Many companies, HP and Apple included, were launched in someone’s garage after the founders got an idea for a product and then tried to make and sell it. HP’s first product was an audio oscillator that two Stanford University students developed. While there was some debate, Apple’s Macintosh microcomputer appeared to be a low-cost knockoff of the Xerox Star, a software-equipped workstation. Apple’s cofounder, Steve Jobs, saw the product demonstrated at a Xerox research center. 1
Employees often come up with new product ideas, too. At Motorola, engineers are working on a mobile phone that can be recharged by rubbing it on smooth surface. A Motorola engineer came up with the idea while rollerblading. He wondered if a small generator could be created to capture and store the energy generated by rollerblade wheels. This idea, in turn, led to the development of a small roller ball (like you would find on an old-style computer mouse) built into the mobile phone. To power up the phone, you just give it a roll.
Ideas can come from anywhere, including your customers. In fact, in business-to-business (B2B) markets, customers are probably the biggest source of new product ideas. Customers know what customers need and want, which provides organizations an indication of market needs. Customers who are good at generating new product ideas or applications of products are called lead users. These people are often courted by manufacturers for this purpose. Lead users exist in consumer markets, too. JCPenney, for example, utilizes a panel of women who help develop the company’s Ambrielle line of lingerie products.
Customers are particularly important cocreators of offerings when they are consuming products with service components. For example, if you provide your hairdresser with feedback while your hair is being cut, your input will alter the final style you receive. Similarly, a businessperson who provides her certified public accountant (CPA) with information and feedback about her firm will help the CPA develop better financial and tax plans for her business.
Suppliers provide another source of ideas for new products. A supplier might develop a new product or technology that can be used to make yet another product, and then go to the makers of those products and suggest new versions of them. For example, McClancy Seasoning Co. makes spices that restaurants and food processing companies use in their food products. McClancy’s research and development department works with companies such as Campbell’s to help them develop new and better offerings (for more information, visit http://www.mcclancy.com/research_and_development.asp).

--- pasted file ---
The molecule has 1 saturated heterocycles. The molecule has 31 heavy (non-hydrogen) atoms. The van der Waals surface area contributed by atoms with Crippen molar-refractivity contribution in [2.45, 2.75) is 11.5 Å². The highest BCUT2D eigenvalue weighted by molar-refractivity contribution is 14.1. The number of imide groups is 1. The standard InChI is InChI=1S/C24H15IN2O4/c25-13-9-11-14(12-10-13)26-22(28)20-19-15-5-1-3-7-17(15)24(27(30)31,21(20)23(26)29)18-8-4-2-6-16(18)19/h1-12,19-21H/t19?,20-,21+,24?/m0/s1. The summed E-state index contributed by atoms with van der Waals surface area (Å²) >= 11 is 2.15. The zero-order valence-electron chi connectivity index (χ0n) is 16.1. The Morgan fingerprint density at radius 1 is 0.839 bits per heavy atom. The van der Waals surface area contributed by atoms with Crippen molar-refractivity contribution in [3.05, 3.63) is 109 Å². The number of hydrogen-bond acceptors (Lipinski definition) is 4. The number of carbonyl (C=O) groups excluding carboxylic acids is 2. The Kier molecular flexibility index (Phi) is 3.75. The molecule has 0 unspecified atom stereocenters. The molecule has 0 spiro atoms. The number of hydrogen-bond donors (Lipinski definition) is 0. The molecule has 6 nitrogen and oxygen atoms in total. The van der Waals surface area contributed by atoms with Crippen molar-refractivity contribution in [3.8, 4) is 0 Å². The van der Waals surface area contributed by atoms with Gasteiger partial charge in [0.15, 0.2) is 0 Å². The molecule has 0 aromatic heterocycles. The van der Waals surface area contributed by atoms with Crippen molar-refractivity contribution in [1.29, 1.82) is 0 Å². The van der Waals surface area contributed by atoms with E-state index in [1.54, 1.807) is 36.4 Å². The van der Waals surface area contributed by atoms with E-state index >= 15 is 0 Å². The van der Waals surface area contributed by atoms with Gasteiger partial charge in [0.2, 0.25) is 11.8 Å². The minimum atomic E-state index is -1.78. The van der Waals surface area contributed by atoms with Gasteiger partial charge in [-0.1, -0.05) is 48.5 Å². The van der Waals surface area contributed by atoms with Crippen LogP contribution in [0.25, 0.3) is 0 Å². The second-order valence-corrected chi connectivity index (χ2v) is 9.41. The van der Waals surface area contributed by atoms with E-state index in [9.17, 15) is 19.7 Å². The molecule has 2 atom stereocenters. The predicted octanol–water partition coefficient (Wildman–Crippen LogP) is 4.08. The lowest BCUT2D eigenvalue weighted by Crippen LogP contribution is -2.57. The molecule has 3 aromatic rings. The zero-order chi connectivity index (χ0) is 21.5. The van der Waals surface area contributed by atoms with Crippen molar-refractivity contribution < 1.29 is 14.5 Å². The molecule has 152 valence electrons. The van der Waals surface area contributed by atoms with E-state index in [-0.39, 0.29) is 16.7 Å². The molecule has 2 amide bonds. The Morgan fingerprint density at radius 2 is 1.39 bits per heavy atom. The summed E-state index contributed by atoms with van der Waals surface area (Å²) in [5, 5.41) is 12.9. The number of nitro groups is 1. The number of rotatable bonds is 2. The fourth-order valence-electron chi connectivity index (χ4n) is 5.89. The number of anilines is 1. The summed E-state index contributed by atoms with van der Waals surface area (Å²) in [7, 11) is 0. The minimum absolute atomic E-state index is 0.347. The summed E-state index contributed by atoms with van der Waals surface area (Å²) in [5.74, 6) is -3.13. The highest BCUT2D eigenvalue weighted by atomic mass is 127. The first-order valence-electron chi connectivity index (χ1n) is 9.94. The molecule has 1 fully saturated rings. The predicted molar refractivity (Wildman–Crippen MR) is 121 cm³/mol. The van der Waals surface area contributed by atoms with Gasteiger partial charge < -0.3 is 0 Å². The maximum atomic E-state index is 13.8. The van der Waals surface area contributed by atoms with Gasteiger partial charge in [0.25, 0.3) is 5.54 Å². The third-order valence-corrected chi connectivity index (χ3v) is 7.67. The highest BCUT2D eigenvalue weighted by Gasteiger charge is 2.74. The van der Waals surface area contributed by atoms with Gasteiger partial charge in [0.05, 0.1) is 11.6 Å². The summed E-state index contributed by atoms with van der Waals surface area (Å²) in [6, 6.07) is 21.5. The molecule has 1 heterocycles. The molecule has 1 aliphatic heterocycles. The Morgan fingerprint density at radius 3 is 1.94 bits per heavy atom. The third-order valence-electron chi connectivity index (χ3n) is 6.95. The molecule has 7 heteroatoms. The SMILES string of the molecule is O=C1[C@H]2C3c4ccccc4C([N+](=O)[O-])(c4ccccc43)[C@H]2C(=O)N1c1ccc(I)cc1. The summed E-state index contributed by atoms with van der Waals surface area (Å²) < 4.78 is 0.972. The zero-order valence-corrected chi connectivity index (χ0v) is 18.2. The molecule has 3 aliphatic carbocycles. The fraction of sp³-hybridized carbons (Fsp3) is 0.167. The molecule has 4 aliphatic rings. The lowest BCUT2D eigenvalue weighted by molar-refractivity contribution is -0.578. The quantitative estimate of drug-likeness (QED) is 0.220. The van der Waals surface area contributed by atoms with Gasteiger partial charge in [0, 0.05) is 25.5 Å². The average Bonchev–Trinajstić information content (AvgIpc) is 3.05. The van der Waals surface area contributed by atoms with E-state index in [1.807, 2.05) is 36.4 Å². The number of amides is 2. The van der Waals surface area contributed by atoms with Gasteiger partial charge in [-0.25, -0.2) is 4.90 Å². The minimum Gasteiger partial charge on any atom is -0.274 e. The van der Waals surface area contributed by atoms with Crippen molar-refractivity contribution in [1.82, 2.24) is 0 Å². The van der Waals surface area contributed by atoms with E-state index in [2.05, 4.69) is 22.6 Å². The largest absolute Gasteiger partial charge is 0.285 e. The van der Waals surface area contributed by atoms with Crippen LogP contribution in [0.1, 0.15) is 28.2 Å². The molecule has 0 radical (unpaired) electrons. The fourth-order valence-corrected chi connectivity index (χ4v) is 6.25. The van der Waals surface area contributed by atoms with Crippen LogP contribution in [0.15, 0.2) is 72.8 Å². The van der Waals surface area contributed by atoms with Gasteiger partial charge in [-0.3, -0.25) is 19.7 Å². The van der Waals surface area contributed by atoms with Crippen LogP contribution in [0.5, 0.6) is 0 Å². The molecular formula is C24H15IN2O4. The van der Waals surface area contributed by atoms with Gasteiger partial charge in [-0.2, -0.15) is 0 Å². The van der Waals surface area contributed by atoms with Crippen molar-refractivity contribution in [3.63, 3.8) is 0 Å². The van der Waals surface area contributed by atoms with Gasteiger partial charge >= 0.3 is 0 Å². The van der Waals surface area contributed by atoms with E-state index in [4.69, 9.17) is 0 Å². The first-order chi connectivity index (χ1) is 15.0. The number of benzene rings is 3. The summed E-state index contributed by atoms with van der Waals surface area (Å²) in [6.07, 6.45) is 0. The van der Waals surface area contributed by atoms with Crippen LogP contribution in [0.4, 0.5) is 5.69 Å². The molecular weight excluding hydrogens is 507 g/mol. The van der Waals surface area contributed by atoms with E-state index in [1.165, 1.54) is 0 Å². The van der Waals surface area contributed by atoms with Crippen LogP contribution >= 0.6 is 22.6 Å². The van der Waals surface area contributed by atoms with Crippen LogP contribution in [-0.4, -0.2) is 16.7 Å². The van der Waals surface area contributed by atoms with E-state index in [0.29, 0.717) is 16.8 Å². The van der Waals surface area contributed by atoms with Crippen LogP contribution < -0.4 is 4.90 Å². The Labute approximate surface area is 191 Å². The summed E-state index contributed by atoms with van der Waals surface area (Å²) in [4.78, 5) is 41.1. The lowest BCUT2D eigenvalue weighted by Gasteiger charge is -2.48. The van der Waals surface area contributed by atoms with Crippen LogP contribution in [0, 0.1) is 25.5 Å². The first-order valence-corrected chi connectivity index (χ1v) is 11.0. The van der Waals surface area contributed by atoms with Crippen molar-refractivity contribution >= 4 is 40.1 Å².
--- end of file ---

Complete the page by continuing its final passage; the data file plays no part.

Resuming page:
Of course, companies also watch their competitors to see what they’re doing. Some offerings are protected by patents or copyrights and can’t be legally duplicated. The software that runs Apple’s iPhone is an example. There are, however, different ways to achieve the same results as Apple has with its iPhone. The Omnia, manufactured by Samsung, and the G1, a T-Mobile product, are devices similar to the iPhone that operate with software serving the same purpose.
Figure 7.4 New Offering Ideas shows some product ideas that came from each of the sources we have discussed—employees, customers, suppliers, and one’s competitors. Innovations like the iPhone are rare. However, many new ideas (and consequently new products) aren’t actually new but rather are versions of products and services already available. A line extension occurs when a company comes out with another model (related product) based on the same platform and brand as one of its other products. When Apple added the Nano and the Shuffle to its iPod line, these were line extensions.
Keep in mind that idea generation is typically the least expensive step in the process of developing a new offering, whether you involve customers or not. As you move through the product development process, each step is usually more expensive than the last. Ideas for new products are relatively cheap and easy to generate; what is difficult and expensive is making them a reality.